A group of more than 20 public radio stations nationwide have condemned the New York Times and the host of its hit podcast The Daily for their handling of the of the audio series Caliphate, NPR’s David Folkenflik reports.
The letter from members of the Public Radio Program Directors Association, sent late on Jan. 11, reportedly focused less on Caliphate’s mishandling of its main subject, and more on Daily host Michael Barbaro’s behind-the-scenes efforts to pressure journalists to limit criticism of the Caliphate retraction, which NPR first reported.
The New York Times retracted key parts of its hit Caliphate series on Dec. 18, amid credibility gaps of its main subject, a Canadian who claimed to have been an executioner for ISIS, but who was eventually arrested and charged with a terrorism hoax.
Also on Dec. 18, Barbaro interviewed Times executive editor Dean Baquet about the retraction, but the interview was added only to the Caliphate feed, not The Daily. During that interview, Barbaro did not disclose that Caliphate was created by many people who were also on the team who built The Daily. Barbaro also did not disclose that he is engaged to the executive producer of Caliphate, Lisa Tobin, who had also been an executive producer of The Daily.
“We, along with our audiences, place tremendous value on the fact that our journalism is free from influence of any kind, whether motivated by financial, political, or personal enrichment reasons,” the letter from the PRPD read, according to NPR. “This is our ethical compass. We feel Barbaro’s actions are in direct conflict with our ethical guidelines and they call his general credibility into question.”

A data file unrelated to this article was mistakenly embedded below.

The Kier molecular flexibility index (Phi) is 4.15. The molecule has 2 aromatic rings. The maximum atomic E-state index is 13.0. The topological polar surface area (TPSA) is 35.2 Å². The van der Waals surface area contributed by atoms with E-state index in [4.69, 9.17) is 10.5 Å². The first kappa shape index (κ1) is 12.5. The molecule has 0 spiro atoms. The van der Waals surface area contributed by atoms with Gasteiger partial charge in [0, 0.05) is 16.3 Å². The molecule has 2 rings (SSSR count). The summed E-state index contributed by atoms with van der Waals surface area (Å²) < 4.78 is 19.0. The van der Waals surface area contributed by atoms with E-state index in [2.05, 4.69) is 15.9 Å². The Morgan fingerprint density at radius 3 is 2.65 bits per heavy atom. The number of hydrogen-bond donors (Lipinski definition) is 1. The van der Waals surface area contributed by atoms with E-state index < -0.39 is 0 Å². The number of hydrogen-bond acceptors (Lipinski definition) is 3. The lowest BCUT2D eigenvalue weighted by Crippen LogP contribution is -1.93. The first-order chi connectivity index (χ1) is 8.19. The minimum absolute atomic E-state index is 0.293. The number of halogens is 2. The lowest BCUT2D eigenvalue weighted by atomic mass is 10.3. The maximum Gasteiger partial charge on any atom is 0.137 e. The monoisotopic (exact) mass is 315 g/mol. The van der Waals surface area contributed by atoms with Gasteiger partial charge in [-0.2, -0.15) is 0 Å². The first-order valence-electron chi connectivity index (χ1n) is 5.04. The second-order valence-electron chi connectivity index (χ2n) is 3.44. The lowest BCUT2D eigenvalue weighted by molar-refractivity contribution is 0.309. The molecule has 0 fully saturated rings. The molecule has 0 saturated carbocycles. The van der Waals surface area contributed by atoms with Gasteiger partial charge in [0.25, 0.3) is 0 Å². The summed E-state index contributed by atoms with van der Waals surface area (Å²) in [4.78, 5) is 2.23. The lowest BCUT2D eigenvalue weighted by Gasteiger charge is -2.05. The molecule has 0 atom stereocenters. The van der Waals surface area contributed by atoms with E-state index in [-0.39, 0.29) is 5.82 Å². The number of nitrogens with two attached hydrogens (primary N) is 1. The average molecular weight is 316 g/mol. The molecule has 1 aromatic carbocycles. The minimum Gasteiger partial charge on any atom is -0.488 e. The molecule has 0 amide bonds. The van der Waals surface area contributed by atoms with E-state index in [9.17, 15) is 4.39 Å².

Executives from public radio stations in major markets including Los Angeles, Seattle, Chicago, Atlanta, Dallas, Minneapolis, and Washington were among those who signed the letter. Erik Wemple of the Washington Post was first to report concerns expressed among staffers at WAMU, NPR’s station in Washington.
According to NPR, the Times’ associate managing editor Sam Dolnick responded with a letter saying that the purpose of Barbaro’s interview of Baquet wasn’t necessarily for journalistic accountability, but rather to serve as a type of editor’s note. Dolnick addressed Barbaro’s requests to journalists that they temper their criticism, noting that Barbaro “regrets” the interactions, and that editors “have discussed their expectations with him going forward.”
According to Folkenflik, Barbaro asked at least five journalists to limit their criticisms of the Times and its handling of Caliphate.
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